Aims and Objectives of the English Spelling Society.

Aims.

1. To raise awareness of the problems caused by the irregularity of English spelling.
2. To promote remedies to improve literacy, including spelling reform.


Objectives.

A. To publicize the unnecessary difficulties of English spelling and the benefits that its simplification would bring.

B. To raise awareness of the alphabetic principle, its corruption during the long history of written English, and its more rational application in other languages.

C. To promote research and debate on ways of reforming English spelling, and to prepare a graded set of proposals for relating word-forms more predictably to speech-sounds.

D. To help co-ordinate proposals for English spelling reform across both English-speaking and non-English-speaking countries.

E. To persuade the public, opinion-formers, policy-makers and relevant agencies of the need for and practical possibilities of reforming English spelling.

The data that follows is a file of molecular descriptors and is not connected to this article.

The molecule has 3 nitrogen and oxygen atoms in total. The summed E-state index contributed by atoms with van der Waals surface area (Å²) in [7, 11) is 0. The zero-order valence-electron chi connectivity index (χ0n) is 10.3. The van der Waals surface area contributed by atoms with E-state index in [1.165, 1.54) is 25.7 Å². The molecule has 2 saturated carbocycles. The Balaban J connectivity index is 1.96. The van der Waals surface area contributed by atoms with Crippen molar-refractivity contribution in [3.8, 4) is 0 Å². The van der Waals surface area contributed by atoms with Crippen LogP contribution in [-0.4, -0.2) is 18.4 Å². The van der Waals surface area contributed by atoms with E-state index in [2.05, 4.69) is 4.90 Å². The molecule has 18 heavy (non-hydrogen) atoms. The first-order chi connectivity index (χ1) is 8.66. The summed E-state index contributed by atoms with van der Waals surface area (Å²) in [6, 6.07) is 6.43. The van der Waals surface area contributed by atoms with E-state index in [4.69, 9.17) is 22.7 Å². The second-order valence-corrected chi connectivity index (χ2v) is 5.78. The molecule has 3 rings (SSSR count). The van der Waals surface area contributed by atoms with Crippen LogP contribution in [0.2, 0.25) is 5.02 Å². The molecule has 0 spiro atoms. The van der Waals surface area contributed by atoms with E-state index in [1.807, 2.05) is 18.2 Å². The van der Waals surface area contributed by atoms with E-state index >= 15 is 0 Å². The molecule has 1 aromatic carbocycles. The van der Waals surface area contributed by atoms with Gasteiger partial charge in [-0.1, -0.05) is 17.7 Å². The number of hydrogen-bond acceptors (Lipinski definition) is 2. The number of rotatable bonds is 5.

Six Axioms on English Spelling.

1. The letters of the alphabet were designed to represent speech sounds; that is the alphabetic principle.

2. The alphabetic principle makes literacy easy, allowing the reader to pronounce words from their spelling, and the writer to spell them from their sounds.

3. As pronunciation changes through the ages, the alphabetic principle tends to be corrupted; the spelling of words then needs to be adapted to show the new sounds.

4. Unlike other languages, English has not systematically modernized its spelling over the past 1,000 years, and today it only haphazardly observes the alphabetic principle.

5. Neglect of the alphabetic principle now makes literacy unnecessarily difficult in English throughout the world, and learning, education and communication all suffer.

6. Procedures are needed to manage improvements to English spelling as a world communication system.




In 1992, the aim in the constitution was amplified by Bob Brown, then SSS secretary, amended by the committee and published in Newsletter N4. A slightly shorter version was included in the earliest Personal Views.

In 1993, the 10 axioms were devised and published in Newsletter N5.

In 1997, the aims were revised by the committee, on lines suggested by Chris Upward, in Newsletter SS1, resulting in the version above.

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